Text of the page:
For the football game versus Bowling Green on Saturday night, Michigan Stadium featured new lighting. The moment they went off may have been the most exciting.
Before the season, the cutting-edge LED lighting system—which replaced the HID installed in 2010—was installed. On sunny days, Michigan’s first two games began at noon and 3:30 p.m. ET, respectively. The first opportunity for the lights to shine was Saturday’s game, which began at 7:40 p.m.
The mood appeared to be enjoyed by the players, coaches, and spectators.
After Michigan’s 31-6 victory, Allison Podnar, who was situated in section 37, remarked that it “added to the fan experience positively.” It was obvious that the players were having fun as well.
At various times, including after Michigan scored and during specific timeouts, lights that flashed white, maize, and blue along each sideline of the stadium were visible. Despite being brighter than the old lighting, the new lights occasionally cause the Big House to become darker than usual.
Kris Jenkins, a defensive lineman for Michigan, described the light displays as “absolutely insane.” “They pumped us up. It gave me the chills every time they turned the lights out. Every time they went off, you could hear the audience yelling.
Between the third and fourth quarters, the field was mostly black, and ‘Mr. Brightside’, a tradition at Michigan Stadium, played over the speakers. This caused a unique light show.
A fan named Arthur Villegas believed the lighting was generally impressive but that the synchronization with the music might have been better.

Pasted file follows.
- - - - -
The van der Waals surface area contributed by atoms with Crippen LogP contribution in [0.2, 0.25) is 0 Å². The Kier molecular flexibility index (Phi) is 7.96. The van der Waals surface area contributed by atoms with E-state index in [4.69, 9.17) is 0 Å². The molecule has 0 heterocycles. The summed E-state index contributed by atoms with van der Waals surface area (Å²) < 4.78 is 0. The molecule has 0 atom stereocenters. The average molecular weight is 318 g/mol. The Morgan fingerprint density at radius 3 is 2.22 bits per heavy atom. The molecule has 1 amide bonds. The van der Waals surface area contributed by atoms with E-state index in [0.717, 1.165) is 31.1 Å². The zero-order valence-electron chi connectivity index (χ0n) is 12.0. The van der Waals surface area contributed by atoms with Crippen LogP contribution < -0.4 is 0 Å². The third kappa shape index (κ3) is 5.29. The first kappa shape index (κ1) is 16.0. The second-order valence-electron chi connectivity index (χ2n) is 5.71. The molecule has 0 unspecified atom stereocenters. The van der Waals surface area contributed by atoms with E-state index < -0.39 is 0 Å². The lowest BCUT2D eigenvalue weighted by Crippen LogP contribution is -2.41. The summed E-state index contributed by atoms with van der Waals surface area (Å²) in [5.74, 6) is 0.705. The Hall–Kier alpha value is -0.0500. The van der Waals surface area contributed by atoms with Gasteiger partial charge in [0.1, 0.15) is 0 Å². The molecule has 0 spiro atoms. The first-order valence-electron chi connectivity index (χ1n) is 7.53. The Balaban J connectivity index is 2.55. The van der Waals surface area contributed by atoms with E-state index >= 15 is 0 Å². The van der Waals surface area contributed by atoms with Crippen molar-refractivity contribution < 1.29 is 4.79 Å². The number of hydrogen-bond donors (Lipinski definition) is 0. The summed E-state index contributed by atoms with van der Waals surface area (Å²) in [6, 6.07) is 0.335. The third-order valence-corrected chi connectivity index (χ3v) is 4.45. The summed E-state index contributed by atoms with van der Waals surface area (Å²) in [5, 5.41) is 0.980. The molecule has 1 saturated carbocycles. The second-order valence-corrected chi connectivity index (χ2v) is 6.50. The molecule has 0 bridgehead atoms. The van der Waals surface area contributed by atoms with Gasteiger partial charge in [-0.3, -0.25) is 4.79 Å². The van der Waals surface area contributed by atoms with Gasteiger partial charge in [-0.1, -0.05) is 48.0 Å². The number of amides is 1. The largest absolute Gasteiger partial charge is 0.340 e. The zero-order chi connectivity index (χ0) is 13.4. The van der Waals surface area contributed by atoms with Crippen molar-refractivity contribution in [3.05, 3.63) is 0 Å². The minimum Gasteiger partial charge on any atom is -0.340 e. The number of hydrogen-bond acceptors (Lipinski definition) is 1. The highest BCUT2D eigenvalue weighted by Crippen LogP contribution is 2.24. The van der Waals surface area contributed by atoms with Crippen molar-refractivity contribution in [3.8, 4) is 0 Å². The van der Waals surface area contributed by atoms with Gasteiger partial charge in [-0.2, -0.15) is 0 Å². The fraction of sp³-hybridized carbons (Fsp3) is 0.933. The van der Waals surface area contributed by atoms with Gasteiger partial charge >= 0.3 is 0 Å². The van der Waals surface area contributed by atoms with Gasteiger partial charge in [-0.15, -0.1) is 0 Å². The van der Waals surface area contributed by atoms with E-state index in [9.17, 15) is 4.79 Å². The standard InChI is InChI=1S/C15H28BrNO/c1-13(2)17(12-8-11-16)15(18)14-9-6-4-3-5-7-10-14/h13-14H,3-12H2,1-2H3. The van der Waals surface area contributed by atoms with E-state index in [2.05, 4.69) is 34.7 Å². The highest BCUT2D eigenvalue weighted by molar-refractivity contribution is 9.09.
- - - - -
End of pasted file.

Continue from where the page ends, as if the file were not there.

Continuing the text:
Scot Loeffler, the head coach at Bowling Green, made the quip, “They probably scheduled us for the night game to test their lights, I would assume.”
In a preseason press release, Michigan Athletics stated that the installation of new lights was done to increase visibility for those in the stadium and watching on television. A “stage-like” ambiance was produced by the “whiter and cleaner” LED lighting, and “allowed colors to pop throughout the venue.”
The option exists for operators “to use special effects lighting in conjunction with video board content, key game moments, and special performances.” Additionally, it is anticipated that the lights will use 31% less energy than the previous setup.
Bowling Green linebacker Darren Anders stated, “Oh, yes, we spotted it. “As we arrived, we noticed that they had new lighting. We were happy. It’s incredible to play in front of 110,000 people. It’s quite difficult to express experiencing such enthusiasm when on that pitch.
Both the regular-season finale at home against Ohio State and Michigan’s game at Rutgers on Saturday will begin at noon. The two remaining home games for Michigan, against Indiana on October 14 and Purdue on November 4, do not currently have scheduled kickoff times. The game on November 4 may well take place at night, according to a source.